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Chris Fabry
Married to Andrea since 1982. We have 9 children together and none apart. Our dog's name is Tebow.
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Where We Are Now

After finding and remediating mold twice in our Colorado home, we abandoned ship in October 2008. Because of the high levels of exposure, our entire family was affected. After months of seeing different specialists for all of the problems, we came to Arizona to begin comprehensive treatment to rid our bodies of the toxic buildup. In August 2009 we moved into a larger home, four bedrooms, south of Tucson, north of Mexico. I am doing my daily radio program/ writing from that location. Thanks for praying for us. We really feel it.

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Tuesday, May 13, 2008
I’ll be talking a lot about what interests me on Chris Fabry Live! The things I observe, the people and places—I guess if it’s a noun, I want to talk about it. And one important topic is under the broad heading of animals. Our family has had several pets over the years, but none has taught me more about life than our Bichon-Frise, Pippen. At the left you can see him with his rheumy eyes and just a bit of Frodo's right ear fur.

I won’t give you all of his history because I’ll probably be using that for his obituary in the coming months. Pippen is slowing down physically. He’s 10, actually he was born a week after our daughter Kaitlyn, so it’s easy to keep track of Kaitlyn’s Birthday. Pippen is not the white, poofy Bichon Frise you see in those fancy magazines with the people all dressed up and sitting on some uncomfortable, but stylish couch. The people pippen hangs out with wear carhartt shirts and underoos. He’s not a calendar dog.

But he has been there for the kids on their bad days, wagging his tail, waiting for them at the door…and when they open it he runs out and we yell at him and eventually he comes back. He’s been a fearlessly faithful member of the family.

But Pippen now has more maladies than the people in the town I grew up in. Believe me, I hear all about them when I call home.

Pippen has adult onset diabetes. Cataracts have rendered him blind. I think he has acid reflux. He’s always been lactose intolerant. He’s a little overweight, and the kids all think he looks kind of spooky with those white eyes. He truly should be the poster dog for about 10 canine health issues. If there were a magazine called, My Diabetic Dog, he would be on the cover.

Pippen runs into things. He does remarkably well memorizing where all the furniture is, but when he’s just awakened by the sound of our other dog, Frodo, and Frodo’s tags jingle, Pippen can become a little confused. The kids still talk about the time that Pippen, sound asleep as they watched a movie, was suddenly awakened by Frodo’s bark as Frodo hurried for the back door. As all good dogs will do, Pippen jumped up from a sound sleep and ran up the two steps leading from the living room to the dining room. Except he was pointed in the wrong direction and literally jumped into the TV set and fell backwards, which was actually more entertainment for the kids than the movie they were watching.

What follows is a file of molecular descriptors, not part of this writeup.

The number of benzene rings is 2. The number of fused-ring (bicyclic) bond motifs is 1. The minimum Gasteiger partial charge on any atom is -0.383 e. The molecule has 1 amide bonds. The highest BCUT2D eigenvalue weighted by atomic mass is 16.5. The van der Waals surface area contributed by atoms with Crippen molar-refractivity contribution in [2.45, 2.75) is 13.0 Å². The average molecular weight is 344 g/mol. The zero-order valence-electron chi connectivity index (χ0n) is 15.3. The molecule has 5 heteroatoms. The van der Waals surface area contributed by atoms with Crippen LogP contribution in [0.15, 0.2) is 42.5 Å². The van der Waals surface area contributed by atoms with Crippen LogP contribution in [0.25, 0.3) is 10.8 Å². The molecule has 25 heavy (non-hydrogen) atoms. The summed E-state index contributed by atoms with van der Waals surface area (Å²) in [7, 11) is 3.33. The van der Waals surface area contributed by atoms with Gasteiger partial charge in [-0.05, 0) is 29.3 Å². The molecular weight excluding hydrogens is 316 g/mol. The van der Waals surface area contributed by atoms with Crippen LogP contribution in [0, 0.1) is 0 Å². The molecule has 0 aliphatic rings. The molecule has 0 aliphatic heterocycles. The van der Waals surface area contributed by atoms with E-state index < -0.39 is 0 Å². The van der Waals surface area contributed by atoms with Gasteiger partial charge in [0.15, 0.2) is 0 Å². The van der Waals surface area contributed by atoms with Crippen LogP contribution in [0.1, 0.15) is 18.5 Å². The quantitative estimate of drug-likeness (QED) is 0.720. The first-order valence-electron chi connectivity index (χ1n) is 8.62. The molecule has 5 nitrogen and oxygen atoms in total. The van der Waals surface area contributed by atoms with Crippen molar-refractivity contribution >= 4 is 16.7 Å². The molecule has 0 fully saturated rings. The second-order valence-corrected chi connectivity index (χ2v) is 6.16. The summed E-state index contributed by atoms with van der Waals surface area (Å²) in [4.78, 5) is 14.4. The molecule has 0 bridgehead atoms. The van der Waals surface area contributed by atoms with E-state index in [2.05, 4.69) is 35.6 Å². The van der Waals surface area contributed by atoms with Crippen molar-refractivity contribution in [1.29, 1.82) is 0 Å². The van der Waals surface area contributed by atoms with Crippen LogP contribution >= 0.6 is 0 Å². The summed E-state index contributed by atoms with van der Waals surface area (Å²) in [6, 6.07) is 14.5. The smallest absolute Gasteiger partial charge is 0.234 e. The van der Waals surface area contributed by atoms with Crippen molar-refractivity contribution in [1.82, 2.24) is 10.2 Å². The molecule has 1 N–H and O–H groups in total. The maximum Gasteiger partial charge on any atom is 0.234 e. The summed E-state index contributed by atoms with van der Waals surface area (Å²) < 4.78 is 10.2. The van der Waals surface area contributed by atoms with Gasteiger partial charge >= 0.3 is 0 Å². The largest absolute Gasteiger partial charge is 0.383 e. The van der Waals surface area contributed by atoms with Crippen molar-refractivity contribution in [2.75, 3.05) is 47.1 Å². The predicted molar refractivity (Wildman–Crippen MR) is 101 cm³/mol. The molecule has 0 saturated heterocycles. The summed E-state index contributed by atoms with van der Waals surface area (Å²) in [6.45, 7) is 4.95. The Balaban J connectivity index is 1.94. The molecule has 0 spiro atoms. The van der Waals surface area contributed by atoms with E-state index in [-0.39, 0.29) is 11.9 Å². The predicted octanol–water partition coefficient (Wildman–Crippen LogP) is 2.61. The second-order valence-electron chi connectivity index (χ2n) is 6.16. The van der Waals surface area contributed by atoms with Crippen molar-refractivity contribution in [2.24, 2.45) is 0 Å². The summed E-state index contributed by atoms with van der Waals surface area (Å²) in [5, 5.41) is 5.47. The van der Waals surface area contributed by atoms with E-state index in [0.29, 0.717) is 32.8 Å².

Pippen runs into chairs that aren’t pushed all the way into the kitchen table. Pippen runs into walls every now and then, and the reason for this is usually because he is going too fast.

When I let him out of his kennel this morning, Pippen’s tail was wagging as fast as it was when he was a puppy. There’s still a bit of the wonder dog in him. He thinks he’s a lot younger and a lot more spry. He barks by faith and not by sight.

I grabbed the kennel handle and his body was just wiggling and tense. “Slow down, Pippen,” I said. At the sound of my voice he seemed to calm a little. “Slow down, Pippen.”

He looked up at me and I realized the kids are right. This is one spooky looking dog. He deserves to be on Stephen King’s dog poster. This is a little Cujo without all the slobber.

“Slow down, Pippen,” I said, and I gently lifted the handle, the door flew open, and he was. Into the wall by the kitchen, but he was off. He skittered to his left, just grazing the island with the stove, narrowly missed my wife’s chair near the computer, turned right at the kitchen table, and dutifully took his spot by the back door, whining and panting.

Slow down, Pippen. Those are some pretty good words for me today. I get all excited about something that’s happening. I forget that I am, in a sense, blind…and I go running off on my own way without listening to the gentle voice of the one who loves me most.

Slow down, Pippen.

I’ve made a lot of mistakes the last few years. Many of them could have been avoided had I only heeded my own advice to my dog.

Maybe you’re in a hurry today. Literally, you’re going over the speed limit, or it’s the speed limit of life. Ease your foot back off the accelerator, of if you like the dog metaphor better, as the kennel door is opened this afternoon, take it a step at a time.

One thing I like about Pippen is that he’s not so afraid of running into things that he’s just given up. He could easily do that. We’ve all run into walls in life and that can make us want to stop running.

I guess what I learned from Pippen is that I need to remember first—whose I am. My owner loves me and cares for me and wants good things for me. He also is excited that I’m excited enough to run. But he sees a lot more of the picture than I do. In fact, I’m blind to much of the truth about myself and my surroundings. If I stay close to him, I can navigate the kitchen or the living room.

Just some thoughts from one dog owner to another.